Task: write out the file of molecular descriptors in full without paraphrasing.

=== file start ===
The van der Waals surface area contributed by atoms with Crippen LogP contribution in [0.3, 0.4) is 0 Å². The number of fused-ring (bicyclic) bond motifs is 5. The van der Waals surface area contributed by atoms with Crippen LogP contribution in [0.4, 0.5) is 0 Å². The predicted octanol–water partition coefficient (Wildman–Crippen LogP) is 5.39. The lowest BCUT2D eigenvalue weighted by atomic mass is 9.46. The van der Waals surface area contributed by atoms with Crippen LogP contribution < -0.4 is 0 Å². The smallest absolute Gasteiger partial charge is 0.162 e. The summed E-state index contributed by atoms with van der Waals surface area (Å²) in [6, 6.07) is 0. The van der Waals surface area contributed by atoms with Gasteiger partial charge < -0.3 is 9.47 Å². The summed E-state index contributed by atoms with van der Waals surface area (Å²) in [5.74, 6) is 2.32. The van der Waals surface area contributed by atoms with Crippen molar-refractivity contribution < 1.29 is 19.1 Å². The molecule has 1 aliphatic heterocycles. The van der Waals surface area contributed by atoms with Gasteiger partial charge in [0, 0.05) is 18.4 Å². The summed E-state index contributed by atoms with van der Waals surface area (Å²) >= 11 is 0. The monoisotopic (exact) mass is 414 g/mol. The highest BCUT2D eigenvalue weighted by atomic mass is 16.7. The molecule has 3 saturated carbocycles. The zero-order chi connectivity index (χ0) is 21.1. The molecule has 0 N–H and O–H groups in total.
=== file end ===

The van der Waals surface area contributed by atoms with Crippen LogP contribution in [0.3, 0.4) is 0 Å². The number of fused-ring (bicyclic) bond motifs is 5. The van der Waals surface area contributed by atoms with Crippen LogP contribution in [0.4, 0.5) is 0 Å². The predicted octanol–water partition coefficient (Wildman–Crippen LogP) is 5.39. The lowest BCUT2D eigenvalue weighted by atomic mass is 9.46. The van der Waals surface area contributed by atoms with Crippen LogP contribution < -0.4 is 0 Å². The smallest absolute Gasteiger partial charge is 0.162 e. The summed E-state index contributed by atoms with van der Waals surface area (Å²) in [6, 6.07) is 0. The van der Waals surface area contributed by atoms with Gasteiger partial charge < -0.3 is 9.47 Å². The summed E-state index contributed by atoms with van der Waals surface area (Å²) in [5.74, 6) is 2.32. The van der Waals surface area contributed by atoms with Crippen molar-refractivity contribution < 1.29 is 19.1 Å². The molecule has 1 aliphatic heterocycles. The van der Waals surface area contributed by atoms with Gasteiger partial charge in [0, 0.05) is 18.4 Å². The summed E-state index contributed by atoms with van der Waals surface area (Å²) >= 11 is 0. The monoisotopic (exact) mass is 414 g/mol. The highest BCUT2D eigenvalue weighted by atomic mass is 16.7. The molecule has 3 saturated carbocycles. The zero-order chi connectivity index (χ0) is 21.1. The molecule has 0 N–H and O–H groups in total.